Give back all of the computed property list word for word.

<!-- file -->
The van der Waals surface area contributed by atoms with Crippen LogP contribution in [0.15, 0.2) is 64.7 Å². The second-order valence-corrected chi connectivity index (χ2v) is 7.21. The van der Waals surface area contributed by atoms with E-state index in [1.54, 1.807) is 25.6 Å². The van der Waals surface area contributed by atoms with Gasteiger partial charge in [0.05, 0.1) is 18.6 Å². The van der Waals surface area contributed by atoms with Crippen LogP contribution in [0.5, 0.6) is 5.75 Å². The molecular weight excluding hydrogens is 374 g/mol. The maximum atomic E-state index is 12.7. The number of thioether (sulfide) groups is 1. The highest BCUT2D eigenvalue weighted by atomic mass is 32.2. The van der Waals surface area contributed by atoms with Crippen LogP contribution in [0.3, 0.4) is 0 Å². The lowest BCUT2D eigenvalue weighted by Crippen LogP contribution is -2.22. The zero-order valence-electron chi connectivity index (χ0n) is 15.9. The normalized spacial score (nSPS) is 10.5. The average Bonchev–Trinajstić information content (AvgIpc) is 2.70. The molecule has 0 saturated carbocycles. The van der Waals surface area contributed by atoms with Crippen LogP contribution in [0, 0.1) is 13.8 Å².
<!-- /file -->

The van der Waals surface area contributed by atoms with Crippen LogP contribution in [0.15, 0.2) is 64.7 Å². The second-order valence-corrected chi connectivity index (χ2v) is 7.21. The van der Waals surface area contributed by atoms with E-state index in [1.54, 1.807) is 25.6 Å². The van der Waals surface area contributed by atoms with Gasteiger partial charge in [0.05, 0.1) is 18.6 Å². The van der Waals surface area contributed by atoms with Crippen LogP contribution in [0.5, 0.6) is 5.75 Å². The molecular weight excluding hydrogens is 374 g/mol. The maximum atomic E-state index is 12.7. The number of thioether (sulfide) groups is 1. The highest BCUT2D eigenvalue weighted by atomic mass is 32.2. The van der Waals surface area contributed by atoms with Crippen LogP contribution in [0.3, 0.4) is 0 Å². The lowest BCUT2D eigenvalue weighted by Crippen LogP contribution is -2.22. The zero-order valence-electron chi connectivity index (χ0n) is 15.9. The normalized spacial score (nSPS) is 10.5. The average Bonchev–Trinajstić information content (AvgIpc) is 2.70. The molecule has 0 saturated carbocycles. The van der Waals surface area contributed by atoms with Crippen LogP contribution in [0, 0.1) is 13.8 Å².